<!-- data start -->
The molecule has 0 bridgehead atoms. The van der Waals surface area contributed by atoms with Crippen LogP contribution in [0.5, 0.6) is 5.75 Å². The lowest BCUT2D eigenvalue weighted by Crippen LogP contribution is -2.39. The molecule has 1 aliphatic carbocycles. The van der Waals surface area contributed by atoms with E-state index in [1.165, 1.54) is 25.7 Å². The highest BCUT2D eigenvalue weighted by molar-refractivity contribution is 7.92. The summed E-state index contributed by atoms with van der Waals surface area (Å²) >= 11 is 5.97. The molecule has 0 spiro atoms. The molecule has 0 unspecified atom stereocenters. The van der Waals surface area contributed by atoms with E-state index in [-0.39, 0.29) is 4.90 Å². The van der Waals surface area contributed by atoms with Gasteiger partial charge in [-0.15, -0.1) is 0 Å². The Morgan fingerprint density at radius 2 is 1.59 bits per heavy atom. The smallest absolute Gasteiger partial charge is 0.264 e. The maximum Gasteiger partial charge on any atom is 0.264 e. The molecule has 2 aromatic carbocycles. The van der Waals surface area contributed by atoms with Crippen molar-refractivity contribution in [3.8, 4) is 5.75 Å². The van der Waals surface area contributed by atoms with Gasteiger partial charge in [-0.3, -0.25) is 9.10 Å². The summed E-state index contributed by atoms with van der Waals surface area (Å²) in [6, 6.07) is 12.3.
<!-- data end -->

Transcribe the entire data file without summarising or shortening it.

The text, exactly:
The molecule has 0 bridgehead atoms. The van der Waals surface area contributed by atoms with Crippen LogP contribution in [0.5, 0.6) is 5.75 Å². The lowest BCUT2D eigenvalue weighted by Crippen LogP contribution is -2.39. The molecule has 1 aliphatic carbocycles. The van der Waals surface area contributed by atoms with E-state index in [1.165, 1.54) is 25.7 Å². The highest BCUT2D eigenvalue weighted by molar-refractivity contribution is 7.92. The summed E-state index contributed by atoms with van der Waals surface area (Å²) >= 11 is 5.97. The molecule has 0 spiro atoms. The molecule has 0 unspecified atom stereocenters. The van der Waals surface area contributed by atoms with E-state index in [-0.39, 0.29) is 4.90 Å². The van der Waals surface area contributed by atoms with Gasteiger partial charge in [-0.15, -0.1) is 0 Å². The Morgan fingerprint density at radius 2 is 1.59 bits per heavy atom. The smallest absolute Gasteiger partial charge is 0.264 e. The maximum Gasteiger partial charge on any atom is 0.264 e. The molecule has 2 aromatic carbocycles. The van der Waals surface area contributed by atoms with Crippen molar-refractivity contribution in [3.8, 4) is 5.75 Å². The van der Waals surface area contributed by atoms with Gasteiger partial charge in [-0.3, -0.25) is 9.10 Å². The summed E-state index contributed by atoms with van der Waals surface area (Å²) in [6, 6.07) is 12.3.